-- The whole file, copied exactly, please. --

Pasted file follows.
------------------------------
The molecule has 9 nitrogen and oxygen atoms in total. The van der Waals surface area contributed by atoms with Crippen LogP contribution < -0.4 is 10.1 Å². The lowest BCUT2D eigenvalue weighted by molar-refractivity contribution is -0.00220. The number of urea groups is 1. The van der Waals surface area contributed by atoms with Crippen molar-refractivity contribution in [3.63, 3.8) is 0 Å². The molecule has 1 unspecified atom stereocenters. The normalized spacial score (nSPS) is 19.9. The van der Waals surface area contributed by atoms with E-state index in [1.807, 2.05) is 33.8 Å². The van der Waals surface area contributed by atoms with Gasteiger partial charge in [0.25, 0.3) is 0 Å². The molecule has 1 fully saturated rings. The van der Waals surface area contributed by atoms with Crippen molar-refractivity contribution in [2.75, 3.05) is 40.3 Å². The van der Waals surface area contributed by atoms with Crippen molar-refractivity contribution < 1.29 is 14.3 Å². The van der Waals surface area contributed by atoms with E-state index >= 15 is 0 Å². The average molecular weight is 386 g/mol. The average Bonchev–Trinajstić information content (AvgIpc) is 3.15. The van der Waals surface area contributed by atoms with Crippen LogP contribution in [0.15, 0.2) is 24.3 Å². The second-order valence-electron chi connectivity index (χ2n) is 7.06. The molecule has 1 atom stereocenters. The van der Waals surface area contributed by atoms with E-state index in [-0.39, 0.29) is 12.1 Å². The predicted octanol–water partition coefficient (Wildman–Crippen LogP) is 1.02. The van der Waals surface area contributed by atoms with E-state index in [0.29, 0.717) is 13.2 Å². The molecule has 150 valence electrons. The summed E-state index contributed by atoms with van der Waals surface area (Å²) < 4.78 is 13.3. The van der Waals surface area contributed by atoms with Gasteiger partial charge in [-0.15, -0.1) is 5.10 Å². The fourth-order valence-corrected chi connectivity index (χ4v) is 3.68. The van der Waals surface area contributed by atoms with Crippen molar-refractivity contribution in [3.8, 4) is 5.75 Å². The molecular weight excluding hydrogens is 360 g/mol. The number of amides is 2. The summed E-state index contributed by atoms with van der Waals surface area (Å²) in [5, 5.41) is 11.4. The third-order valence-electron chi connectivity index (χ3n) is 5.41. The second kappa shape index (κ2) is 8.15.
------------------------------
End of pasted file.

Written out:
The molecule has 9 nitrogen and oxygen atoms in total. The van der Waals surface area contributed by atoms with Crippen LogP contribution < -0.4 is 10.1 Å². The lowest BCUT2D eigenvalue weighted by molar-refractivity contribution is -0.00220. The number of urea groups is 1. The van der Waals surface area contributed by atoms with Crippen molar-refractivity contribution in [3.63, 3.8) is 0 Å². The molecule has 1 unspecified atom stereocenters. The normalized spacial score (nSPS) is 19.9. The van der Waals surface area contributed by atoms with E-state index in [1.807, 2.05) is 33.8 Å². The van der Waals surface area contributed by atoms with Gasteiger partial charge in [0.25, 0.3) is 0 Å². The molecule has 1 fully saturated rings. The van der Waals surface area contributed by atoms with Crippen molar-refractivity contribution in [2.75, 3.05) is 40.3 Å². The van der Waals surface area contributed by atoms with Crippen molar-refractivity contribution < 1.29 is 14.3 Å². The van der Waals surface area contributed by atoms with E-state index >= 15 is 0 Å². The average molecular weight is 386 g/mol. The average Bonchev–Trinajstić information content (AvgIpc) is 3.15. The van der Waals surface area contributed by atoms with Crippen LogP contribution in [0.15, 0.2) is 24.3 Å². The second-order valence-electron chi connectivity index (χ2n) is 7.06. The molecule has 1 atom stereocenters. The van der Waals surface area contributed by atoms with E-state index in [-0.39, 0.29) is 12.1 Å². The predicted octanol–water partition coefficient (Wildman–Crippen LogP) is 1.02. The van der Waals surface area contributed by atoms with E-state index in [0.29, 0.717) is 13.2 Å². The molecule has 150 valence electrons. The summed E-state index contributed by atoms with van der Waals surface area (Å²) < 4.78 is 13.3. The van der Waals surface area contributed by atoms with Gasteiger partial charge in [-0.15, -0.1) is 5.10 Å². The fourth-order valence-corrected chi connectivity index (χ4v) is 3.68. The van der Waals surface area contributed by atoms with Crippen molar-refractivity contribution in [3.8, 4) is 5.75 Å². The molecular weight excluding hydrogens is 360 g/mol. The number of amides is 2. The summed E-state index contributed by atoms with van der Waals surface area (Å²) in [5, 5.41) is 11.4. The third-order valence-electron chi connectivity index (χ3n) is 5.41. The second kappa shape index (κ2) is 8.15.